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Interactions between cottonwood and beavers positively affect sawfly abundance


Bailey, J and Whitham, TG, Interactions between cottonwood and beavers positively affect sawfly abundance, Ecological Entomology, 31, (4) pp. 294-297. ISSN 0307-6946 (2006) [Refereed Article]

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DOI: doi:10.1111/j.1365-2311.2006.00774.x


1. Cottonwood (Populus spp.) are the dominant tree type in riparian forests of the western U.S.A. In these riparian forests, the beaver (Castor canadensis) is a major ecosystem engineer that commonly browses cottonwood, resulting in distinct changes to plant architecture. Here the hypothesis that beaver herbivory indirectly affects the distribution of a keystone leaf-galling sawfly through architectural changes in cottonwood was examined. 2. It was found that: (a) beaver herbivory of cottonwood results in an increase in average shoot length over unbrowsed cottonwood; (b) sawfly galls were up to 7-14 times more abundant on browsed cottonwood than unbrowsed cottonwood; and (c) sawfly gall abundance was correlated positively with changes in shoot length after beaver herbivory. Together these data show that the individual and combined effects of cottonwood and beaver herbivory increase shoot length, positively affecting sawfly abundance. 3. Because herbivores are a ubiquitous component of most ecosystems, we argue that the indirect effects of herbivory on plant quality, and subsequently other herbivores, may be as important as environmental variation. © 2006 The Authors.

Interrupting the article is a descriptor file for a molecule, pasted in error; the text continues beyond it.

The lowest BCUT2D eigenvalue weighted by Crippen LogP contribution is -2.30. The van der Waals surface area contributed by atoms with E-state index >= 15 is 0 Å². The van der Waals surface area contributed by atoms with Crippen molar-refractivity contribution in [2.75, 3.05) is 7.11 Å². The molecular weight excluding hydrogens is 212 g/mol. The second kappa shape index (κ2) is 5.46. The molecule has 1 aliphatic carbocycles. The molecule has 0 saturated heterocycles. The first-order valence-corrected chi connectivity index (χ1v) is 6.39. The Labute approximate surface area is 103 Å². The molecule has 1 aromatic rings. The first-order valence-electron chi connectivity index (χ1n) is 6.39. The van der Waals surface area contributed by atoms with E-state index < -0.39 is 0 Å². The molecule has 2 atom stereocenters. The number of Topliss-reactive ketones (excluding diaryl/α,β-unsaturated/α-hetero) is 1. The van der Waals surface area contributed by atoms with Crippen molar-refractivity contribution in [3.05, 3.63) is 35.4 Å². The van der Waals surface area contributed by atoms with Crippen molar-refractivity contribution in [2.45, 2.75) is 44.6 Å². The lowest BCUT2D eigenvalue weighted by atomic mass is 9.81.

Item Details

Item Type:Refereed Article
Research Division:Biological Sciences
Research Group:Ecology
Research Field:Ecology not elsewhere classified
Objective Division:Expanding Knowledge
Objective Group:Expanding knowledge
Objective Field:Expanding knowledge in the biological sciences
UTAS Author:Bailey, J (Associate Professor Joe Bailey)
ID Code:74480
Year Published:2006
Web of Science® Times Cited:27
Deposited By:Research Division
Deposited On:2011-12-02
Last Modified:2012-02-16

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